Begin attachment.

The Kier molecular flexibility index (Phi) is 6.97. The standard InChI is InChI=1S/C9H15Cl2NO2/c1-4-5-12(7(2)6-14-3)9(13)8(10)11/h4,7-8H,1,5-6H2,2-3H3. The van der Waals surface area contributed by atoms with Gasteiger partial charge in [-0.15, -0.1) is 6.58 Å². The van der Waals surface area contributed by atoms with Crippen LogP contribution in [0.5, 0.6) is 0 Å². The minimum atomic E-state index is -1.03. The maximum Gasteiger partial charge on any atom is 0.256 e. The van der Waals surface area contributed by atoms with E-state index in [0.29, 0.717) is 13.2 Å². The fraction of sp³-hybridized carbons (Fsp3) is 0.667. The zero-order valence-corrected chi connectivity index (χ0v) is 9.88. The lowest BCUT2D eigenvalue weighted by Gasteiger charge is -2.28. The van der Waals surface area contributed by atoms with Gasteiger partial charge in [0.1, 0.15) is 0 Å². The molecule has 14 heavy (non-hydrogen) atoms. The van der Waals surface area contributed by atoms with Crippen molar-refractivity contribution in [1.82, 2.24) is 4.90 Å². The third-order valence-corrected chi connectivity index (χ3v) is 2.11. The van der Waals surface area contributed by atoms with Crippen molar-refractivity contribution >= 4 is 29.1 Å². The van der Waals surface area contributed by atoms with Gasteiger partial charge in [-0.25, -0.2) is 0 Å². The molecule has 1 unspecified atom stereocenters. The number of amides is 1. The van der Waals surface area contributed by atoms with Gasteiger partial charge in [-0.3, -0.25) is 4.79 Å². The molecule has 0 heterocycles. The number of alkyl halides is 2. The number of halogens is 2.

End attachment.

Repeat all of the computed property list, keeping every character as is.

The Kier molecular flexibility index (Phi) is 6.97. The standard InChI is InChI=1S/C9H15Cl2NO2/c1-4-5-12(7(2)6-14-3)9(13)8(10)11/h4,7-8H,1,5-6H2,2-3H3. The van der Waals surface area contributed by atoms with Gasteiger partial charge in [-0.15, -0.1) is 6.58 Å². The van der Waals surface area contributed by atoms with Crippen LogP contribution in [0.5, 0.6) is 0 Å². The minimum atomic E-state index is -1.03. The maximum Gasteiger partial charge on any atom is 0.256 e. The van der Waals surface area contributed by atoms with E-state index in [0.29, 0.717) is 13.2 Å². The fraction of sp³-hybridized carbons (Fsp3) is 0.667. The zero-order valence-corrected chi connectivity index (χ0v) is 9.88. The lowest BCUT2D eigenvalue weighted by Gasteiger charge is -2.28. The van der Waals surface area contributed by atoms with Gasteiger partial charge in [0.1, 0.15) is 0 Å². The molecule has 14 heavy (non-hydrogen) atoms. The van der Waals surface area contributed by atoms with Crippen molar-refractivity contribution in [1.82, 2.24) is 4.90 Å². The third-order valence-corrected chi connectivity index (χ3v) is 2.11. The van der Waals surface area contributed by atoms with Crippen molar-refractivity contribution >= 4 is 29.1 Å². The van der Waals surface area contributed by atoms with Gasteiger partial charge in [-0.25, -0.2) is 0 Å². The molecule has 1 unspecified atom stereocenters. The number of amides is 1. The van der Waals surface area contributed by atoms with Gasteiger partial charge in [-0.3, -0.25) is 4.79 Å². The molecule has 0 heterocycles. The number of alkyl halides is 2. The number of halogens is 2.